The Lonely Man of Faith


So now we come to the Lonely Man of Faith. Lonely Man is one of Rav Soloveichik's most popular books. In it, he sets up the dialectic between two idealized parts of the Human personality, Majestic Man and Covenantal Man. The Rav explains that the dialectic struggle between these two components is the cause of the loneliness of the book's title. Ultimately, the book leaves us with the image of the prophet Elisha, the exemplification of Majestic Man, who, in the space of a moment, leaves his oxen to run after Eliahu and become Covenantal Man. This doesn't eliminate his loneliness, yet that loneliness no longer sends him into Despair.

Despair and resignation were unknown to the man of the covenant who found triumph in defeat, hope in failure, and who could not conceal God's Word that was, to paraphrase Jeremiah, deeply implanted in his bones and burning in his heart like an all-consuming fire. Elisha was indeed lonely but in his loneliness he met the Lonely One and discovered the singular covenantal confrontation of solitary man and God who abides in the recesses of transcendental solitude.
 

Kierkegaard and The Lonely Man


Now we're ready to look at the connection between Kierkegaard and The Lonely Man of Faith. Thanks to Google Books, let's take a look at Jon Stewart's "Kierkegard's Influence on Theology"(Volume 8, p.198, J. B. Soloveichik: Between Neo-Kantianism and Kierkegaardian Existentialism by David D. Possen)

There are many points where Lonely Man addresses Kierkegaard, directly or implicitly, including:
  • The Loneliness that results from the inner conflict between Covenantal Man and Majestic Man seems like a type of Kierkegaardian Despair. "Is it the Kierkegaardian anguish—an ontological fear nurtured by the awareness of non-being threatening one's existence—that assails me..."
  • There is also the Loneliness of Spiritual Man in a secular society, which also feels very Kierkegaardian, in the sense of the "Despair at not being willing to be oneself, Despair at being willing to be oneself"(The Sickness Unto Death)
  • Echoing Kierkegaard, the Rav calls Abraham a "Knight of Faith" 
  • The conclusion feels Kierkegaardian, but with a surprise twist. Elisha overcomes his Despair though his dedication to God, yet he remains lonely. And yet, the loneliness has changed--it has been Redeemed in Elisha's contact with God.
  • A footnote explicitly praises Kierkegaard's criticism of Theologians who search for Proofs of God's existence
Finally, there is the long footnote where the Rav, realizing that he has painted for us a very Kierkegaardian picture, albeit one viewed through a Jewish lens, distinguishes his own view from that of Kierkegaard.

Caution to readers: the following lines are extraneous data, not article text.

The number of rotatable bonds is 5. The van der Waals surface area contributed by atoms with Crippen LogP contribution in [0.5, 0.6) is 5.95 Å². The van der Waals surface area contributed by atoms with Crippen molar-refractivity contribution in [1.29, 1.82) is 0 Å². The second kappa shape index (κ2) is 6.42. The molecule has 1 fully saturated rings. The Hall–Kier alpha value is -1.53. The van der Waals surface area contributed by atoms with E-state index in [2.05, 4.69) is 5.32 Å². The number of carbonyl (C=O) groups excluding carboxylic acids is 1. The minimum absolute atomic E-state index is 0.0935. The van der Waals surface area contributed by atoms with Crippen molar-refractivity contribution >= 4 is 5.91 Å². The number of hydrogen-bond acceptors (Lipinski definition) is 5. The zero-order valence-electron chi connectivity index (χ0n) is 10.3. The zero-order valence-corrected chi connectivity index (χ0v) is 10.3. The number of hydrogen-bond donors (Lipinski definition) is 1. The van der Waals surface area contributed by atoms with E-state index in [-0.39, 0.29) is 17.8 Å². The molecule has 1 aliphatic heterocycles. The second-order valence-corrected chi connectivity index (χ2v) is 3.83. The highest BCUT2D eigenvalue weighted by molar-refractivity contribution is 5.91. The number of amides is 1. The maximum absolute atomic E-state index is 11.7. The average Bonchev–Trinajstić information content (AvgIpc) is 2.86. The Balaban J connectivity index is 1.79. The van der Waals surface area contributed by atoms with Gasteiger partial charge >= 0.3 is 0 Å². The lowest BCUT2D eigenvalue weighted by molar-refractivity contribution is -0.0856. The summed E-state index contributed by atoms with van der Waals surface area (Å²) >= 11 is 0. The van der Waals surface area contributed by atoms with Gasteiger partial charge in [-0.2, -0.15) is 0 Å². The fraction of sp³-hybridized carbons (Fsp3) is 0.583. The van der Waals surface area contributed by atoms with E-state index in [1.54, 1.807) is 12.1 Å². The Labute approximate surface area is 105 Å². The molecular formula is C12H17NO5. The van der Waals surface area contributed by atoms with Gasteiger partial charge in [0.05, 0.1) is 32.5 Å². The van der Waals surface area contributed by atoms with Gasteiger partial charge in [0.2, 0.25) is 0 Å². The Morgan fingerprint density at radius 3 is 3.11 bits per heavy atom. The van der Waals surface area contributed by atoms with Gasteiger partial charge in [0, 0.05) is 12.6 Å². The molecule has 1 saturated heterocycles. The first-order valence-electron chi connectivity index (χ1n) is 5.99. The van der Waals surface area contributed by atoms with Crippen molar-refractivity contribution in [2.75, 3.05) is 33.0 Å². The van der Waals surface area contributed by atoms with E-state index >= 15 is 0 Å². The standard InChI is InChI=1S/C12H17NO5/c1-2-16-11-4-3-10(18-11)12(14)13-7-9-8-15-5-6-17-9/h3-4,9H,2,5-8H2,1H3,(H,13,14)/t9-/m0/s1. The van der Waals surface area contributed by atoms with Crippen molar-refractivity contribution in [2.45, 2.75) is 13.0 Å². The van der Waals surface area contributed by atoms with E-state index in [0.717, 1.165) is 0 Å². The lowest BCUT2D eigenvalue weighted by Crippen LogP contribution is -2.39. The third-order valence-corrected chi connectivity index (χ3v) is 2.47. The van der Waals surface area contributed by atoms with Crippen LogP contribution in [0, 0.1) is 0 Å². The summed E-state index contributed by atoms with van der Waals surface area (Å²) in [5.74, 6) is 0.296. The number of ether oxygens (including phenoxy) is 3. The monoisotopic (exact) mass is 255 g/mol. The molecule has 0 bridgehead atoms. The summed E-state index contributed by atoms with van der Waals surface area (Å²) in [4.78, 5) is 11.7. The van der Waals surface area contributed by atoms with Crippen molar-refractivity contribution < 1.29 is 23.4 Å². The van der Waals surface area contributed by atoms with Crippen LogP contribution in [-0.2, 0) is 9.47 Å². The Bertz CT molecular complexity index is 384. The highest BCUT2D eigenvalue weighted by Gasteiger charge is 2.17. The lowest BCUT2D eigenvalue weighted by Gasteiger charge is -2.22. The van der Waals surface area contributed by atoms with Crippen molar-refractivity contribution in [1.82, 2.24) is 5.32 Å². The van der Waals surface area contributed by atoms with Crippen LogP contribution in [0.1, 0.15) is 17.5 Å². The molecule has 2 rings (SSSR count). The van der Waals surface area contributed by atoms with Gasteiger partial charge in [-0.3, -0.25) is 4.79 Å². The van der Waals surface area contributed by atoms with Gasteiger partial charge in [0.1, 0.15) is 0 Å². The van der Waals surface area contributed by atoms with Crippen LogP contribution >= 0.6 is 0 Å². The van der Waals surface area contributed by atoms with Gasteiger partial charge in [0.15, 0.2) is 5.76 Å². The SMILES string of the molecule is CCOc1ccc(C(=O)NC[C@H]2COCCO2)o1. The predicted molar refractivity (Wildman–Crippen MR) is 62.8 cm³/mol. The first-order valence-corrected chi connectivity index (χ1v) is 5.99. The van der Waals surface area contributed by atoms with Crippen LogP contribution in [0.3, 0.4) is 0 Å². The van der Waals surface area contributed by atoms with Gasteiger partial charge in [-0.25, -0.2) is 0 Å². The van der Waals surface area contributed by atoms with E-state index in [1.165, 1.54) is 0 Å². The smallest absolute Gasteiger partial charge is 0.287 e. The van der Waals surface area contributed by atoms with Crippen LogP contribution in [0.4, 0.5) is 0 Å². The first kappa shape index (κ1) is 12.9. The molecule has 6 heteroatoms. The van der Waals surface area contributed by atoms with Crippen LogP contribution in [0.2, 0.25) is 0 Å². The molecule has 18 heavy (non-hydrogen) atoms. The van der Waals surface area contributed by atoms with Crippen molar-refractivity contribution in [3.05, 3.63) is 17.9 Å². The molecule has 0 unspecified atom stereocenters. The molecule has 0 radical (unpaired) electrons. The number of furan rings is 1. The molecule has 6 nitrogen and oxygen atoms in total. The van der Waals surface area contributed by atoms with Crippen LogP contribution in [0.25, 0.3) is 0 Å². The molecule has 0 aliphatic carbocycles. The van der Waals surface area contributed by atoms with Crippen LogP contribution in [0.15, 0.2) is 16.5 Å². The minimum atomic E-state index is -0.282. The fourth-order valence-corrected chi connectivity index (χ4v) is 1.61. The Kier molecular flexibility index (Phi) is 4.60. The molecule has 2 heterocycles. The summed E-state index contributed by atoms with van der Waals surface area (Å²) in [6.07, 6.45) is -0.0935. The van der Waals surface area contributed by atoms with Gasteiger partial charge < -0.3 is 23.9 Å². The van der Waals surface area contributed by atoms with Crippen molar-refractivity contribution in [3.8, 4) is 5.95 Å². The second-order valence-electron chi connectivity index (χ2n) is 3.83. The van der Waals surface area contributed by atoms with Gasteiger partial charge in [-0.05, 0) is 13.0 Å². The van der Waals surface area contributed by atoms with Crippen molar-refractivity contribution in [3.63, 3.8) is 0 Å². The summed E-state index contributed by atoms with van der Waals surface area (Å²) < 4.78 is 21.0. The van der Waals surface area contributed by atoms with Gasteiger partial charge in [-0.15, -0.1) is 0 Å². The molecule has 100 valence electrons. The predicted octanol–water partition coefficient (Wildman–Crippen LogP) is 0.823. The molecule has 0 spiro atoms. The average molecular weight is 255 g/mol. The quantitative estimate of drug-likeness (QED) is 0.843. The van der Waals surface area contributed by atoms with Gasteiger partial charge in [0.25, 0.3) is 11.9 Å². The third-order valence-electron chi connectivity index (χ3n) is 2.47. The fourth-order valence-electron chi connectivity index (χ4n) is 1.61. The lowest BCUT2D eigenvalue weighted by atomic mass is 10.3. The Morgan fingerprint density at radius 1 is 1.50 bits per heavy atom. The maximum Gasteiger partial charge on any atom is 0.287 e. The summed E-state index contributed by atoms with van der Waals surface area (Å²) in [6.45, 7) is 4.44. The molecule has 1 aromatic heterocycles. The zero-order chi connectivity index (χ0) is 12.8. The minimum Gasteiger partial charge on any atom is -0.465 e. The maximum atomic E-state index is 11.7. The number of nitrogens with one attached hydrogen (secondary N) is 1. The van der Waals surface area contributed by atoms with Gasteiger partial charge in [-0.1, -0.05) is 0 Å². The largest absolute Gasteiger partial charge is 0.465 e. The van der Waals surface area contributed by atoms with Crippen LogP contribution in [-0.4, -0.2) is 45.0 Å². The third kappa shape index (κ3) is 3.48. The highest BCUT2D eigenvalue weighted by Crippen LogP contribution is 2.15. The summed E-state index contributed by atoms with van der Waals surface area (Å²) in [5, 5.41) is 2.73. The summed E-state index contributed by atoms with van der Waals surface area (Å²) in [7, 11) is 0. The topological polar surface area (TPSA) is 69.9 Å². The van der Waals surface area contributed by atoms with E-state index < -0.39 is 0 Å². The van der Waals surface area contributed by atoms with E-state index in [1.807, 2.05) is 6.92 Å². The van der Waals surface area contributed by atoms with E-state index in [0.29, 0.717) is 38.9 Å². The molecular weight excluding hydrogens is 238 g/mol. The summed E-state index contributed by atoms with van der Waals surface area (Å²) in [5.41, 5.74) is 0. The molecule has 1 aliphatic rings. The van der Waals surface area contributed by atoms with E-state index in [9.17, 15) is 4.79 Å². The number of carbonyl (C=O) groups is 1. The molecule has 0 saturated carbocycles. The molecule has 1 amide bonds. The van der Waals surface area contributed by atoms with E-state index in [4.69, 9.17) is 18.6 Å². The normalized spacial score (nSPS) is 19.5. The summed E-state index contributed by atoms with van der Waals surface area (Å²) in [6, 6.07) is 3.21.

In a word, for Kierkegaard, faith supersedes the majestic posture of man. The world of faith rises upon the ruins and debris of the world of majesty. This thesis is unacceptable, as we indicated in the text, to the Halakhah which insists upon the dialectical movement between these two worlds. They do, indeed, exist concurrently according to the Halakhah. Moreover,Kierkegaard lacked the understanding of the centrality of the act of objectification of the inner movement of faith in a normative and doctrinal postulate system which forms the very foundation of the HaIakhah. The Halakhic world of faith is "terribly" articulate, "unpardonably" dynamic, and "foolishly" consistent, insisting that feeling become thought, and experience be acted out and transformed into an objective event. Kierkegaard's existentialist world, like Schleiermacher's pietistic world, is a place of silence and passivity, far removed from the complex array of historical events, not hungering for action or movement.


Ultimately, Rav Soloveichik rejects the preeminence of the Subjective common to Existentialist thought. He first criticizes Kierkegaard's "leap into the absurd" as suppressing Majestic Man in favor of Covenantal Man. He then argues that Kierkegaard's inability to translate subjective thought into objective action leaves his philosophy "a place of silence and pacivity". These points strike me as reminiscent of Nietzsche's criticism of Socrates and--OOPS we made it full-circle back to the Greeks, guess it's time to wrap this up!

Anyway, hopefully I've succeeded in introducing the close relationship between Kierkegaard and The Lonely Man of Faith. At this point, I'm looking forward to rereading Lonely Man in hope of this time better understanding some to the subtleties that I previously missed...